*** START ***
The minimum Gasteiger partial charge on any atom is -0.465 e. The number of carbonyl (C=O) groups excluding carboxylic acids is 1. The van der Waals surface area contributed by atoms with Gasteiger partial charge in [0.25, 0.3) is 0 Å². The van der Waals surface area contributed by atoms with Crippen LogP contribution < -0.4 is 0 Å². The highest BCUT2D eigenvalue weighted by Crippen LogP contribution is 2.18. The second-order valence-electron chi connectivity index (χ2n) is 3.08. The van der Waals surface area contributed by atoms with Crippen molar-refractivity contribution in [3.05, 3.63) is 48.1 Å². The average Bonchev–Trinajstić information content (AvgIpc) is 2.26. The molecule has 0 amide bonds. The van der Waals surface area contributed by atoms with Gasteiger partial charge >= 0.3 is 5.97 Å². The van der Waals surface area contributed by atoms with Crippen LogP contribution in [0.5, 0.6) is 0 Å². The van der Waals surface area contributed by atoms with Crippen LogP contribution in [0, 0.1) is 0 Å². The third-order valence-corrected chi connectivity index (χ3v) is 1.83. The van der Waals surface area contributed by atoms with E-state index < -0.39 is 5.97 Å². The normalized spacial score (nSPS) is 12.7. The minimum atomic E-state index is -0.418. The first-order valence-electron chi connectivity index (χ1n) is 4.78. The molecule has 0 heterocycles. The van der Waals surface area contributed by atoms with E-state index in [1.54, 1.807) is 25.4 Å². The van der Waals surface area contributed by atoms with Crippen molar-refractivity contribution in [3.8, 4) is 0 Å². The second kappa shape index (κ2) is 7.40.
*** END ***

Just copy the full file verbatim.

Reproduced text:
The minimum Gasteiger partial charge on any atom is -0.465 e. The number of carbonyl (C=O) groups excluding carboxylic acids is 1. The van der Waals surface area contributed by atoms with Gasteiger partial charge in [0.25, 0.3) is 0 Å². The van der Waals surface area contributed by atoms with Crippen LogP contribution < -0.4 is 0 Å². The highest BCUT2D eigenvalue weighted by Crippen LogP contribution is 2.18. The second-order valence-electron chi connectivity index (χ2n) is 3.08. The van der Waals surface area contributed by atoms with Crippen molar-refractivity contribution in [3.05, 3.63) is 48.1 Å². The average Bonchev–Trinajstić information content (AvgIpc) is 2.26. The molecule has 0 amide bonds. The van der Waals surface area contributed by atoms with Gasteiger partial charge >= 0.3 is 5.97 Å². The van der Waals surface area contributed by atoms with Crippen LogP contribution in [0.5, 0.6) is 0 Å². The van der Waals surface area contributed by atoms with Crippen LogP contribution in [0, 0.1) is 0 Å². The third-order valence-corrected chi connectivity index (χ3v) is 1.83. The van der Waals surface area contributed by atoms with E-state index < -0.39 is 5.97 Å². The normalized spacial score (nSPS) is 12.7. The minimum atomic E-state index is -0.418. The first-order valence-electron chi connectivity index (χ1n) is 4.78. The molecule has 0 heterocycles. The van der Waals surface area contributed by atoms with E-state index in [1.54, 1.807) is 25.4 Å². The van der Waals surface area contributed by atoms with Crippen molar-refractivity contribution in [3.8, 4) is 0 Å². The second kappa shape index (κ2) is 7.40.